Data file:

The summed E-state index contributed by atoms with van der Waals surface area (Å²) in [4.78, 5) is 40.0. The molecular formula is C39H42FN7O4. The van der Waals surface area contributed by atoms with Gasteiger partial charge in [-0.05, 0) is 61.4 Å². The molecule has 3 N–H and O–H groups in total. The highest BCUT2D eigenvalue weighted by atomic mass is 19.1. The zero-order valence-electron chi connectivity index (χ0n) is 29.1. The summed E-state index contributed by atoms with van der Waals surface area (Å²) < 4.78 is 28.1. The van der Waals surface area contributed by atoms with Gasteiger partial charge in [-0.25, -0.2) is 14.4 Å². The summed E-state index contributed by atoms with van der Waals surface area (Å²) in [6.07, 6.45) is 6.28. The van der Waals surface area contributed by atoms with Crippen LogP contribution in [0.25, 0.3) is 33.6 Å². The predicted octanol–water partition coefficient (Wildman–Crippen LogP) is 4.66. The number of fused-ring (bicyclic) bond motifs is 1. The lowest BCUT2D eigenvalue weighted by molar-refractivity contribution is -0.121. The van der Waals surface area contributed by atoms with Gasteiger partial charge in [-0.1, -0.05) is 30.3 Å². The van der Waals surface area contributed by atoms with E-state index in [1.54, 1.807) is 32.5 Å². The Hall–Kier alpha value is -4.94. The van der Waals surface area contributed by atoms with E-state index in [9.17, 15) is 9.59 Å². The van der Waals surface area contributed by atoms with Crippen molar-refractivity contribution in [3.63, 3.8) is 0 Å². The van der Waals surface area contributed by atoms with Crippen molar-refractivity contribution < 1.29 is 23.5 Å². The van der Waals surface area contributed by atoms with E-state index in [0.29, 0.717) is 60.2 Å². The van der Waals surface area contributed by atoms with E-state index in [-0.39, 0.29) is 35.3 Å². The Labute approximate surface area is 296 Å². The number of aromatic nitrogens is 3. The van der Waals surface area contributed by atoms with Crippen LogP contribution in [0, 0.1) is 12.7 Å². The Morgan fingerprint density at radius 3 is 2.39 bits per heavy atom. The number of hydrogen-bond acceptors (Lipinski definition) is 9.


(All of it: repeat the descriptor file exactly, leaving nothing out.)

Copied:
The summed E-state index contributed by atoms with van der Waals surface area (Å²) in [4.78, 5) is 40.0. The molecular formula is C39H42FN7O4. The van der Waals surface area contributed by atoms with Gasteiger partial charge in [-0.05, 0) is 61.4 Å². The molecule has 3 N–H and O–H groups in total. The highest BCUT2D eigenvalue weighted by atomic mass is 19.1. The zero-order valence-electron chi connectivity index (χ0n) is 29.1. The summed E-state index contributed by atoms with van der Waals surface area (Å²) < 4.78 is 28.1. The van der Waals surface area contributed by atoms with Gasteiger partial charge in [-0.25, -0.2) is 14.4 Å². The summed E-state index contributed by atoms with van der Waals surface area (Å²) in [6.07, 6.45) is 6.28. The van der Waals surface area contributed by atoms with Crippen LogP contribution in [0.25, 0.3) is 33.6 Å². The predicted octanol–water partition coefficient (Wildman–Crippen LogP) is 4.66. The number of fused-ring (bicyclic) bond motifs is 1. The lowest BCUT2D eigenvalue weighted by molar-refractivity contribution is -0.121. The van der Waals surface area contributed by atoms with Gasteiger partial charge in [-0.1, -0.05) is 30.3 Å². The van der Waals surface area contributed by atoms with E-state index in [1.54, 1.807) is 32.5 Å². The Hall–Kier alpha value is -4.94. The van der Waals surface area contributed by atoms with E-state index in [9.17, 15) is 9.59 Å². The van der Waals surface area contributed by atoms with Crippen molar-refractivity contribution in [3.63, 3.8) is 0 Å². The van der Waals surface area contributed by atoms with Crippen molar-refractivity contribution < 1.29 is 23.5 Å². The van der Waals surface area contributed by atoms with E-state index in [0.29, 0.717) is 60.2 Å². The van der Waals surface area contributed by atoms with E-state index in [-0.39, 0.29) is 35.3 Å². The Labute approximate surface area is 296 Å². The number of aromatic nitrogens is 3. The van der Waals surface area contributed by atoms with Crippen LogP contribution in [0, 0.1) is 12.7 Å². The Morgan fingerprint density at radius 3 is 2.39 bits per heavy atom. The number of hydrogen-bond acceptors (Lipinski definition) is 9.